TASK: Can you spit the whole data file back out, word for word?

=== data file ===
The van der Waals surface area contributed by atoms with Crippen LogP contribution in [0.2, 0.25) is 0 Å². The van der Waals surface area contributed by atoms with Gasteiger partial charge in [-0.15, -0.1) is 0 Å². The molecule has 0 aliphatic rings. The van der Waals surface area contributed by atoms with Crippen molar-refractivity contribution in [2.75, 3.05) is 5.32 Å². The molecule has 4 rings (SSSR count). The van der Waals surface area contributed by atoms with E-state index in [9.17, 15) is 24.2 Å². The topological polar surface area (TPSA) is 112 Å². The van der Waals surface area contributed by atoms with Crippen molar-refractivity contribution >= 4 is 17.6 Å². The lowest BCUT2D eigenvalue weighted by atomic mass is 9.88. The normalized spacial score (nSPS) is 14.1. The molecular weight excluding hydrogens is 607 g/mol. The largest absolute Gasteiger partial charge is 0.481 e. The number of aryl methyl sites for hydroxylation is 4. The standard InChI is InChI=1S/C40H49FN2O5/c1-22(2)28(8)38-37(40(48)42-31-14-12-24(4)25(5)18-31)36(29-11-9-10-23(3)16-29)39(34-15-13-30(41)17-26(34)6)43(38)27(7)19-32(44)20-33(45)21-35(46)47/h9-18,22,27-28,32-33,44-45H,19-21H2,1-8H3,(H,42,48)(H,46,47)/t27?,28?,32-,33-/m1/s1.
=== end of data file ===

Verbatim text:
The van der Waals surface area contributed by atoms with Crippen LogP contribution in [0.2, 0.25) is 0 Å². The van der Waals surface area contributed by atoms with Gasteiger partial charge in [-0.15, -0.1) is 0 Å². The molecule has 0 aliphatic rings. The van der Waals surface area contributed by atoms with Crippen molar-refractivity contribution in [2.75, 3.05) is 5.32 Å². The molecule has 4 rings (SSSR count). The van der Waals surface area contributed by atoms with E-state index in [9.17, 15) is 24.2 Å². The topological polar surface area (TPSA) is 112 Å². The van der Waals surface area contributed by atoms with Crippen molar-refractivity contribution >= 4 is 17.6 Å². The lowest BCUT2D eigenvalue weighted by atomic mass is 9.88. The normalized spacial score (nSPS) is 14.1. The molecular weight excluding hydrogens is 607 g/mol. The largest absolute Gasteiger partial charge is 0.481 e. The number of aryl methyl sites for hydroxylation is 4. The standard InChI is InChI=1S/C40H49FN2O5/c1-22(2)28(8)38-37(40(48)42-31-14-12-24(4)25(5)18-31)36(29-11-9-10-23(3)16-29)39(34-15-13-30(41)17-26(34)6)43(38)27(7)19-32(44)20-33(45)21-35(46)47/h9-18,22,27-28,32-33,44-45H,19-21H2,1-8H3,(H,42,48)(H,46,47)/t27?,28?,32-,33-/m1/s1.